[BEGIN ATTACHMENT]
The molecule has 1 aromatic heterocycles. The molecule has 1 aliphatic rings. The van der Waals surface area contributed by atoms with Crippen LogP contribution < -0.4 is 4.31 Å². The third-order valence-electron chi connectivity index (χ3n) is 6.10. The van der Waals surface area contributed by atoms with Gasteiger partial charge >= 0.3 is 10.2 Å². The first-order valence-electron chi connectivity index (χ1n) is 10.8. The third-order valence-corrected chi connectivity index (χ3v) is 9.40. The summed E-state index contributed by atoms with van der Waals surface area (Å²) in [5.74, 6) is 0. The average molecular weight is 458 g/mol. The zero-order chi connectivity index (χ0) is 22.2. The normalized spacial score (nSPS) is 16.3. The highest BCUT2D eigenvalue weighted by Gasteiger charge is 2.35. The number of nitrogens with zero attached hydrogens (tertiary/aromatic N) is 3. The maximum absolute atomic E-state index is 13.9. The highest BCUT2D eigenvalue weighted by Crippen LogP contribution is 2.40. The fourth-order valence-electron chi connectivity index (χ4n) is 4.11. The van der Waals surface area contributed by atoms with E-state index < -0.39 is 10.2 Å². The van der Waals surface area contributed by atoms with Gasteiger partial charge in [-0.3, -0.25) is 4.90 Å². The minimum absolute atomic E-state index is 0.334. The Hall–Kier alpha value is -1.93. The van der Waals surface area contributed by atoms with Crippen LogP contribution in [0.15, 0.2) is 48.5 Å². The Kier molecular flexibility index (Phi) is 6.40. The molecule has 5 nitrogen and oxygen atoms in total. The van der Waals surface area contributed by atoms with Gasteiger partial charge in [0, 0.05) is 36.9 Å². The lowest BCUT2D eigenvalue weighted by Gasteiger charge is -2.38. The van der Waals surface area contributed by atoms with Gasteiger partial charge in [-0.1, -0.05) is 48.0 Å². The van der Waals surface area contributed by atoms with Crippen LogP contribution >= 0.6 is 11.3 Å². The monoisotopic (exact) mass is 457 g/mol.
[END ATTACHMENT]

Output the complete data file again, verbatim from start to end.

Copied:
The molecule has 1 aromatic heterocycles. The molecule has 1 aliphatic rings. The van der Waals surface area contributed by atoms with Crippen LogP contribution < -0.4 is 4.31 Å². The third-order valence-electron chi connectivity index (χ3n) is 6.10. The van der Waals surface area contributed by atoms with Gasteiger partial charge >= 0.3 is 10.2 Å². The first-order valence-electron chi connectivity index (χ1n) is 10.8. The third-order valence-corrected chi connectivity index (χ3v) is 9.40. The summed E-state index contributed by atoms with van der Waals surface area (Å²) in [5.74, 6) is 0. The average molecular weight is 458 g/mol. The zero-order chi connectivity index (χ0) is 22.2. The normalized spacial score (nSPS) is 16.3. The highest BCUT2D eigenvalue weighted by Gasteiger charge is 2.35. The number of nitrogens with zero attached hydrogens (tertiary/aromatic N) is 3. The maximum absolute atomic E-state index is 13.9. The highest BCUT2D eigenvalue weighted by Crippen LogP contribution is 2.40. The fourth-order valence-electron chi connectivity index (χ4n) is 4.11. The van der Waals surface area contributed by atoms with E-state index < -0.39 is 10.2 Å². The van der Waals surface area contributed by atoms with Gasteiger partial charge in [-0.3, -0.25) is 4.90 Å². The minimum absolute atomic E-state index is 0.334. The Hall–Kier alpha value is -1.93. The van der Waals surface area contributed by atoms with Crippen LogP contribution in [0.15, 0.2) is 48.5 Å². The Kier molecular flexibility index (Phi) is 6.40. The molecule has 5 nitrogen and oxygen atoms in total. The van der Waals surface area contributed by atoms with Gasteiger partial charge in [0, 0.05) is 36.9 Å². The lowest BCUT2D eigenvalue weighted by Gasteiger charge is -2.38. The van der Waals surface area contributed by atoms with Gasteiger partial charge in [-0.1, -0.05) is 48.0 Å². The van der Waals surface area contributed by atoms with Crippen LogP contribution >= 0.6 is 11.3 Å². The monoisotopic (exact) mass is 457 g/mol.